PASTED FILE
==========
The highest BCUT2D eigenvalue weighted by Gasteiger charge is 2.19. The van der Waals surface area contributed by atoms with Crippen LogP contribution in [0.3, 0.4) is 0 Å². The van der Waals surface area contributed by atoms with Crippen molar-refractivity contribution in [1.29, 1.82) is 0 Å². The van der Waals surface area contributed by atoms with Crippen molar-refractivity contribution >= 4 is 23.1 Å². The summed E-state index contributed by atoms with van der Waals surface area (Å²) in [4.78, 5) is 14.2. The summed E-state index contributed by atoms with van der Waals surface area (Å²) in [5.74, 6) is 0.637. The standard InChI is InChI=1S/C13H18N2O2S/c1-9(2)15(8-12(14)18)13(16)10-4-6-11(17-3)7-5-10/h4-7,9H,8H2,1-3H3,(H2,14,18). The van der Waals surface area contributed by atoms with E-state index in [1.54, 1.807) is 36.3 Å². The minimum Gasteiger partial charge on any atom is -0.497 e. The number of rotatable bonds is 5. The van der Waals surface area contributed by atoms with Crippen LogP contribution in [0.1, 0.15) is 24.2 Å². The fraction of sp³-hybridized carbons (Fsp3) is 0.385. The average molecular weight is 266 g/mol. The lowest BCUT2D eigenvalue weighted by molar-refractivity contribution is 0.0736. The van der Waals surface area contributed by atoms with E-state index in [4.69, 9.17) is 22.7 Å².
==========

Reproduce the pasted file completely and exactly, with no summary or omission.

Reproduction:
The highest BCUT2D eigenvalue weighted by Gasteiger charge is 2.19. The van der Waals surface area contributed by atoms with Crippen LogP contribution in [0.3, 0.4) is 0 Å². The van der Waals surface area contributed by atoms with Crippen molar-refractivity contribution in [1.29, 1.82) is 0 Å². The van der Waals surface area contributed by atoms with Crippen molar-refractivity contribution >= 4 is 23.1 Å². The summed E-state index contributed by atoms with van der Waals surface area (Å²) in [4.78, 5) is 14.2. The summed E-state index contributed by atoms with van der Waals surface area (Å²) in [5.74, 6) is 0.637. The standard InChI is InChI=1S/C13H18N2O2S/c1-9(2)15(8-12(14)18)13(16)10-4-6-11(17-3)7-5-10/h4-7,9H,8H2,1-3H3,(H2,14,18). The van der Waals surface area contributed by atoms with E-state index in [1.54, 1.807) is 36.3 Å². The minimum Gasteiger partial charge on any atom is -0.497 e. The number of rotatable bonds is 5. The van der Waals surface area contributed by atoms with Crippen LogP contribution in [0.1, 0.15) is 24.2 Å². The fraction of sp³-hybridized carbons (Fsp3) is 0.385. The average molecular weight is 266 g/mol. The lowest BCUT2D eigenvalue weighted by molar-refractivity contribution is 0.0736. The van der Waals surface area contributed by atoms with E-state index in [4.69, 9.17) is 22.7 Å².